Walking in Repentance and Revival

My church is experiencing a Great Awakening move of God I believe will spread throughout the nation. Here is a blog post from my pastor about it.

Pastor Zach Prosser

Repent therefore and be converted, that your sins may be blotted out, so that times of refreshing may come from the presence of the Lord
Acts 3:19, NKJV

During the Great Awakening, Pastor Jonathan Edwards was met with persecution and resistance concerning the divine happenings in the services. There were supernatural signs and wonders like spontaneous laughter and joy, people falling on the floor, shrieks and crying out, and the like. In an effort to bring Scriptural clarity, Edwards explained from 1 John 4:1, and other scriptures what God was doing. The sermon The Distinguishing Marks of a Work of the Spirit of Godis a great message and worth reading today.

Let me highlight some of Edwards’s excerpts from the applications of this message:

  1. The Recent Extraordinary Influence is from the Spirit of God

The Spirit who is at work takes people’s minds off vanities of the world. He…

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Ohio – A State with a Rich Spiritual History

by Tamera Lynn Kraft

While many think of Ohio, they think of a Midwestern state that decides presidential elections. Some go on the mention Ohio’s contributions throughout history. More US presidents, inventers, and astronauts came for Ohio than any other state. All of that is true, but what many people don’t know about is Ohio’s rich spiritual history.

Schoenbrunn Village

Ohio was a part of the First Great Awakening. Ohio’s first white settlement was in the 1770s by the Moravians. A band of Moravians moved to Schoenbrunn to become missionaries to the Lenape Indians. The Moravians started the First Great Awakening with a hundred year, round-the-clock, prayer meeting that launched the modern missionary movement. Moravian leaders were also responsible for the salvation of the Wesley Brothers.

The great camp meeting revivals of first decade of the 1800s swept through Ohio as well as Kentucky and West Virginia. Revival broke out in Cane Ridge, Kentucky in 1801. It soon spread. In June, 1801, a large camp meeting was held at Eagle Creek in Ohio. Before 1804, revival had broken out in the following Ohio cities: Turtle Creek, Eagle Creek, Springdale, Orangedale, Clear Creek, Beaver Creek and Salem. The people at these revivals reported many strange spiritual manifestations such as falling out, jerking, and laughing.

Ohio played a major role in the Second Great Awakening. In the 1830s, two Presbyterian ministers started Oberlin College in Oberlin, Ohio. From the start, this college was the first college to accept women and blacks as students and allowed them to earn regular college degrees. A few years later, Charles Finney, Second Great Awakening preacher, became the president of Oberlin College. There he started a church that became the largest congregation at the time, draw 6,000 to 8,000 members. Before the Civil War, Oberlin became known for its abolitionist activities, and during the Oberlin-Wellington Rescue when students rescued a fugitive slave, the college was almost responsible for Ohio separating from the US over slavery.

Ohio was also instrumental in the American Missionary Movement. It started with the missionaries in Schoenbrunn and continued throughout Ohio history. Between 1860 and 1900, 90% of all American missionaries sent forth by the American missionary society were graduates of Oberlin College. Latter in the early 1900s, many missionaries were called in Pentecostal camp meetings held in northern Ohio and traveled overseas.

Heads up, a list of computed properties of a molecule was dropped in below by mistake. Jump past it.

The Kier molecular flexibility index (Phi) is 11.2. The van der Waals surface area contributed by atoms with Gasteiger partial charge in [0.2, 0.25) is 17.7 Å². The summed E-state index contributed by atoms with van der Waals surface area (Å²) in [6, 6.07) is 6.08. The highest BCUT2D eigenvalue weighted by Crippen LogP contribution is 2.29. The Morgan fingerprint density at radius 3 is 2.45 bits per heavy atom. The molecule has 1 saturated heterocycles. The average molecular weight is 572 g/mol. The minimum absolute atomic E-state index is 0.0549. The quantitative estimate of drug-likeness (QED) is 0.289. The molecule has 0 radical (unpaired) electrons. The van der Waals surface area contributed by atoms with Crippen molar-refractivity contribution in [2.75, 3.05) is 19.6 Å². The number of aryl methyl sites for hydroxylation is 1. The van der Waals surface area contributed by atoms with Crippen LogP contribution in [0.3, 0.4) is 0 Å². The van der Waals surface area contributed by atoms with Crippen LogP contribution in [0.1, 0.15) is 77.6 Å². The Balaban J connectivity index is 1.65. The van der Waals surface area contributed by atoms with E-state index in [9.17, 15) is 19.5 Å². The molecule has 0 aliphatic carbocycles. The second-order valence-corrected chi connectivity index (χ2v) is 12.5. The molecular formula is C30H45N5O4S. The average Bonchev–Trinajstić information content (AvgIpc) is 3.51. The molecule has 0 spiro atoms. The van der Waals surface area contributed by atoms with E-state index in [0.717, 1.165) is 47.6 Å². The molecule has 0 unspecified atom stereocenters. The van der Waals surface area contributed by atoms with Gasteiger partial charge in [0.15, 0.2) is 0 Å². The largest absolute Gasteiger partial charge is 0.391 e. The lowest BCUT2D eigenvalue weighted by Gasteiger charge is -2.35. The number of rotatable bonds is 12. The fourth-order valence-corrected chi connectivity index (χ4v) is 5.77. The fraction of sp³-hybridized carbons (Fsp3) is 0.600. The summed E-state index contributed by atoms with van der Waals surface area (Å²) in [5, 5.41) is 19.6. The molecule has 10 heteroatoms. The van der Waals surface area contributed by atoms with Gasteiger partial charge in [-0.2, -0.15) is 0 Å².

The Second Great Awakening spurred on various social movement in the last half of the 1800s, and Ohio was a part of all of them. Ohio was a state that was prominent in the Christian feminist movement of the 1800s. Frances Dana Gage organized Women’s Suffrage Conventions all over Ohio in the 1850s. Ohio had strong ties to the abolitionist movement as well. Lucy Stone and Harriet Beecher Stowe, both Ohioans, were strong abolitionists. Sojourner Truth gave her famous ‘Ain’t I a Woman’ speech in Ohio. At a Woman’s Rights convention in Massillon, Ohio. People in Ohio also fought for prohibition. The Ohio Women’s Temperance Society, organized in 1853, was one of the first temperance organizations.

The Azuza Street Pentecostal revival in Los Angeles in 1906 quickly moved to Ohio. Ivey Campbell, a native Ohioan had heard about the meetings and traveled to Los Angeles to attend She was soon baptized in the Holy Spirit. In November, she returned to Akron, Ohio to hold meetings there. Soon everyone heard of her meetings. Revival flourished, and a Pentecostal camp meeting was held in Alliance, Ohio.

There have also been some strange spiritual movements that were birthed in Ohio Mormonism in Kirtland, and they still have the first Mormon church there. Shakers arrived in Ohio in 1805 and established many communities there. The largest was Lebanon.

Billy Sunday leaving Portsmith, Ohio.

Through the 1900s, many famous revivalists and evangelists preached in Ohio including Billy Sunday, Kathryn Kuhlman, and Billy Graham. Large churches such as Rex Humbard’s Cathedral of Tomorrow were established in Ohio. During the Jesus Movement of the 1970s, revival broke out at Ravenna Assembly of God. Also the great theologian AW Tozar was raised in Akron, Ohio and is buried at a cemetery there. Ohio has a rich spiritual heritage. I don’t believe God is done with Ohio. The next Great Awakening might just come from this midwestern state.

Oberlin – A College Ahead of Its Time

by Tamera Lynn Kraft

Oberlin College, founded in 1833 in Northern Ohio, was a college ahead of its time in many ways. In 1835, it became the first college in the United States to regularly admit African Americans. It’s also the oldest co-educational college in the US. In 1837, it admitted four women, three of whom graduated and earned a college degree. Mary Jane Patterson, another Obeberlin graduate, became the first African American woman in 1862 to earn a Bachelor of Arts college degree.